A remarkable trend has arisen: major shipping companies and forwarders are increasingly offering the market air transports, thus rounding off their service portfolio. The aim is to control the entire supply chain from door to door, whether by sea, air, road, or rail.
Henrik Ambak, SVP, Cargo Operations Worldwide, Emirates SkyCargo, analyzed this development for CargoForwarder Global. Here is his report:
As Covid-19 starts to fade away, work-from-home is not the only new normal, it seems; forwarders and shipping companies are stepping into the air cargo market as freighter operators!
Strategic shift or tactical opportunism?
Is this new-new? Not entirely. Panalpina operated dedicated freighters for decades - a program now carried forward by DSV, while Moeller-Maersk created Star Air in the 1990s already, providing UPS with +10 B767 freighters for their intra-European services. However, this was more the exception than the rule.
So, what is happening now? The key question is if the new trend is a strategic shift or tactical opportunism? The very marginal profitability of freighters in the late 201x’s seem rapidly forgotten, likely powered by the very different profits and capacity shortages realized in 2020-22 and perhaps staying somewhat so into 2023.
The traditional industry basic: 50% of the capacity is provided by freighters and 50% by passenger flights next to baggage. The freighters are partly operated by passenger airlines and partly by dedicated freighter airlines. The emerging additional basic: the rapid growth of e-commerce with e. g. Amazon building an air force allegedly reaching around 100 freighters by the end of 2022.
Are shipping lines competing with forwarding agents?
While the who-operates-the-freighters is the surface question, there is another more consequential question: is the role of the forwarder as the asset-light-high-profit-service-integrator now being challenged by shipping companies broadening their service and offering all modes, while forwarders secure access to capacity by operating own freighter routes?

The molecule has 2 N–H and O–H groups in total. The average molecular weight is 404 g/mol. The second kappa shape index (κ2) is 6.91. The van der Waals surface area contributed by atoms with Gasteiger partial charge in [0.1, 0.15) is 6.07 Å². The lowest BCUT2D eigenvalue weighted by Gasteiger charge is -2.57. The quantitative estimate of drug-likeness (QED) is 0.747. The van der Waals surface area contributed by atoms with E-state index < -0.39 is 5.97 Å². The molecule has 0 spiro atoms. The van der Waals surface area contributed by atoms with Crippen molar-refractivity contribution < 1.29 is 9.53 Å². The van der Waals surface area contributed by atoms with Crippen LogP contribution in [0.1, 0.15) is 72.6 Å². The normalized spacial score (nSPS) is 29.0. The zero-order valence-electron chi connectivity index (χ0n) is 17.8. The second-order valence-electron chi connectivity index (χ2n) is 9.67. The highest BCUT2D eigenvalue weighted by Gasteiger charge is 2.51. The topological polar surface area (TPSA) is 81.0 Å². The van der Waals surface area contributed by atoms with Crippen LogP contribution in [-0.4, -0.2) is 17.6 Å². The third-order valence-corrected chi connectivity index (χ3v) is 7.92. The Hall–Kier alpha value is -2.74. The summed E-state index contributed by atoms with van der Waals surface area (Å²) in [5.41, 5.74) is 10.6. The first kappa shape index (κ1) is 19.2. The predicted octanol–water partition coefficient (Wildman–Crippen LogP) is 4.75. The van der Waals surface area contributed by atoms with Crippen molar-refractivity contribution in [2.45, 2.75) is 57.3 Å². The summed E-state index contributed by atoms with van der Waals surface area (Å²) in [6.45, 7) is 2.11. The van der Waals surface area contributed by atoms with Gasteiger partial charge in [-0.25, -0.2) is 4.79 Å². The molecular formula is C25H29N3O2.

Whereas container shipping companies get a solid part of their business directly from shippers, airlines remain primarily in the traditional modus of whole-selling capacity to forwarders who, in turn, retail to shippers.
So, Marseilles-based CMA CGN with 10 freighters and further 12 on order, ties up with Air France-KLM and foresees a 9% stake in the traditional airline. This freighter capacity supplements the lower deck holds of the AF-KLM passenger fleet and becomes an integral part of the partner’s global network. It ensures a distribution model backed by having CEVA inhouse as a freight forwarder.
Over in Denmark, Maersk creates Maersk Air Cargo and transfers Star Air into the new entity that is to operate out of Billund, Denmark, rather than as until now Cologne, Germany, while it adds the purchase of Senator as the experienced air freight forwarder to the mix.
Switzerland-headquartered Kuehne+Nagel takes on two Atlas Air B747-8F as the debut of a dedicated air network, while its owner increases his shareholding in Lufthansa to 15% in addition to already holding 30% in Hapag-Lloyd. Is this the beginning of a conglomerate indicated by the financial interdependence?
Last example: DB Schenker links up with LATAM Cargo for its first dedicated freighter operation. Etc., etc., etc.
New normal or temporary phenomenon?
Now back to the future: as the Covid-19 upset is winding down and passenger networks are increasingly back in the air, according to World ACD, the air freight market is already softening and this while aircraft manufacturers and P-2-F converters continue to fill their freighter orderbooks very quickly.
The question, therefore, comes up as to whether the shipping companies’ and freight forwarders’ interest in operating freighters is a new normal driven by new business models, or a temporary phenomenon spurred by very positive cash perspectives and Covid-19 profit scenarios.
As far as the shipping companies are concerned, they are in a comfortable situation as long as short-term profitability is not a must. Not so the forwarding agents. Soon they will be faced with over-capacity in the market, challenging their earnings, and normalizing their business by generating less interesting or even negative returns on investment. Or even worse: A freighter capacity bubble is looming on the horizon - unless you are powering e-commerce like Amazon or Alibaba do.
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